Housing: Small impact of visa-controlled immigration on housing prices - study
A new study has revealed that “changes in immigration policy, which can impact only on visa-controlled immigration, are unlikely to have much impact on the housing market”.
This, says the study authors, “because the available data on population change suggest that visa-controlled immigration into New Zealand, and specifically into Auckland, in the recent past has had a relatively small impact on house prices compared to other demand factors, such as the strongly cyclical changes in the emigration of New Zealanders, low interest rates, investor demand and capital gains expectations.”
The study, “Past research on the impact of international migration on house prices: implications for Auckland,” was commissioned by the Ministry of Business, Innovation and Employment (MBIE) and done by Bill Cochrane and Jacques Poot of the the National Institute of Demographic and Economic Analysis, University of Waikato.
Below is what it says on three important issues:
"For a change in immigration policy to effectively dampen house prices, there would have to be a quantitatively large effect of an increase in net immigration on house prices. It is plausible that any policy-driven reduction to the inflow of migrants to offset housing demand is likely to exacerbate skills shortages with likely negative knock-on effects on productivity and economic growth. The trends in recent months appear consistent with the perspective that the Auckland housing market has been influenced less by international migration than by other factors."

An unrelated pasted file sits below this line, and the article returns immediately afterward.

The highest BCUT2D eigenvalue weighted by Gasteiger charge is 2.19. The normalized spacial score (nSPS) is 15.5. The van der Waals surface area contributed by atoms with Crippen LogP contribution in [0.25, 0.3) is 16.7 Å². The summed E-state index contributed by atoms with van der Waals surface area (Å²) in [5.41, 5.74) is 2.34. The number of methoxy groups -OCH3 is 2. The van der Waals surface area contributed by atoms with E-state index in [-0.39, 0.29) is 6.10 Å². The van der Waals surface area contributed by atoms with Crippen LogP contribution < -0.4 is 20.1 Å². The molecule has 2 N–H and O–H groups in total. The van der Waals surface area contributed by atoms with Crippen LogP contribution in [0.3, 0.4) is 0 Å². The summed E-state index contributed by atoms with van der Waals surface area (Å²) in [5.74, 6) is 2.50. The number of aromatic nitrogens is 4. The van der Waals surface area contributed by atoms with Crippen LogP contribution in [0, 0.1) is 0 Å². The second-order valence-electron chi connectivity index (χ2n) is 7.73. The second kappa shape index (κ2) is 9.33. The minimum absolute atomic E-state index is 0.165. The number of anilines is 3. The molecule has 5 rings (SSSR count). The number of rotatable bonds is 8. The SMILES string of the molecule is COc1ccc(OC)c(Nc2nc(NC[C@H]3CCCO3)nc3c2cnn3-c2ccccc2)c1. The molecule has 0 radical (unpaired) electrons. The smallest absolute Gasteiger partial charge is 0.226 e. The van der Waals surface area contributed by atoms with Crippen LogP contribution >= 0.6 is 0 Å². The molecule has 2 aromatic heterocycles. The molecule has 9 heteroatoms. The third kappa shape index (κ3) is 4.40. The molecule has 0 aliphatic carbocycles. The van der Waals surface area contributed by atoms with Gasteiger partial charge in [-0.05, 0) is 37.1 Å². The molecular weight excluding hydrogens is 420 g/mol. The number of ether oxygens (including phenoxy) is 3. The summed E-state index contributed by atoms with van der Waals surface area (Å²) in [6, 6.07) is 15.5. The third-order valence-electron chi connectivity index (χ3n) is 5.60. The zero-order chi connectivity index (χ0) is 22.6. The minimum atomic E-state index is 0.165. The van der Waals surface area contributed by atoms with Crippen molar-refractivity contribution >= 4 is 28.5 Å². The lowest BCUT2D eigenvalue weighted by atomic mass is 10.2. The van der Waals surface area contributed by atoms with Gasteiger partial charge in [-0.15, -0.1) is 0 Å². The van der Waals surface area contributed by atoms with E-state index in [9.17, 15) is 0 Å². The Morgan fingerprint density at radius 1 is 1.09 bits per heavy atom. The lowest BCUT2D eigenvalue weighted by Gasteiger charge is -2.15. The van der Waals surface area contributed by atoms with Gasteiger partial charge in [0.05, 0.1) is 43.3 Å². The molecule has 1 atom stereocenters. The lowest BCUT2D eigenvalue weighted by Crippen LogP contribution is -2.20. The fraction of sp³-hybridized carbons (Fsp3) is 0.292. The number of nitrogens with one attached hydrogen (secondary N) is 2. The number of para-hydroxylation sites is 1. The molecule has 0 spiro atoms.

"On order to reduce speculative forces in the Auckland housing market, assumed to have been partly driven by foreign buyers, the New Zealand government and the Reserve Bank of New Zealand have implemented measures, respectively requiring foreign owners to file New Zealand tax returns (since 1 October 2015) and requiring a 30 percent deposit on Auckland investment property purchases (since 1 November 2015). Since these measures have come into force already some dampening of demand and prices has been observed in the market, even though net international migration continues to be at a record high level."
"Unfortunately, as we know little about foreign investors in New Zealand property markets at present, we are unable to access the role (if any) of such investors in driving property prices in Auckland, in particular, or New Zealand in general."